A Virginia family needs to earn $40,876 per year to afford an average two-bedroom apartment (and utilities) in the state, according to a report by the National Low Income Housing Coalition. That translates to about $19.65 per hour (assuming a 40-hour work week and keeping rent to 30% of income).
Virginia’s minimum wage is $7.25 per hour ($15,080 per year), and the median renter’s household income (which may include one, two, or more people) is $39,733.
A one-bedroom apartment in the state has a fair-market rent of about $887; two bedrooms goes for $1,022.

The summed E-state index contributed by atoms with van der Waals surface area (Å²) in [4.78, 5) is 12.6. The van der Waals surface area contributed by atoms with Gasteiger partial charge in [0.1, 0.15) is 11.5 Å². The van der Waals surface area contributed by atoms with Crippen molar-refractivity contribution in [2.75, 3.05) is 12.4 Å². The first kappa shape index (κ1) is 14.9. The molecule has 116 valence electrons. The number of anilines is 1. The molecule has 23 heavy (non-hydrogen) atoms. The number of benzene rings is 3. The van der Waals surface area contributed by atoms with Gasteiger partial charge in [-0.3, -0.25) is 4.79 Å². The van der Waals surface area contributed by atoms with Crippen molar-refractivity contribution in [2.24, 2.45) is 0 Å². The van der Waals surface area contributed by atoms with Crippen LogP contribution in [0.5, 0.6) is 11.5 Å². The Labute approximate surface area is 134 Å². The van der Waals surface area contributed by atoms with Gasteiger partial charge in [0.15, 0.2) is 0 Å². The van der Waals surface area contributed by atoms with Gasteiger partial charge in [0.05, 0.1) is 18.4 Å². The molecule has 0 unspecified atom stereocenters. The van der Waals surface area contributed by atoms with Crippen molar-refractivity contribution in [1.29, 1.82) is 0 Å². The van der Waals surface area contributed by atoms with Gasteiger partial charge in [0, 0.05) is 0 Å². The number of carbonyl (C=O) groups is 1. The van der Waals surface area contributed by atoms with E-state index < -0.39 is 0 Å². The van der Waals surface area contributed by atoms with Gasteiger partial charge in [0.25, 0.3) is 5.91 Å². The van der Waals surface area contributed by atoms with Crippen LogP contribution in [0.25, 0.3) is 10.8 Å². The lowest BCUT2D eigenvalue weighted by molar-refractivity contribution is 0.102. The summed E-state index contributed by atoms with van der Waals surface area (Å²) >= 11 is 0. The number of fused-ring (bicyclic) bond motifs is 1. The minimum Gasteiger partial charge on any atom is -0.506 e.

So what does all that mean?
It means that two people earning minimum wage would need to spend 35% of their combined income to rent a one-bedroom apartment.
It means that a typical rental household could afford to rent a one-bedroom place, but two bedrooms would be stretching it. Put another way, “A renter household needs 1.4 full-time jobs paying the mean renter wage in order to afford a two-bedroom rental unit at the Fair Market Rent.”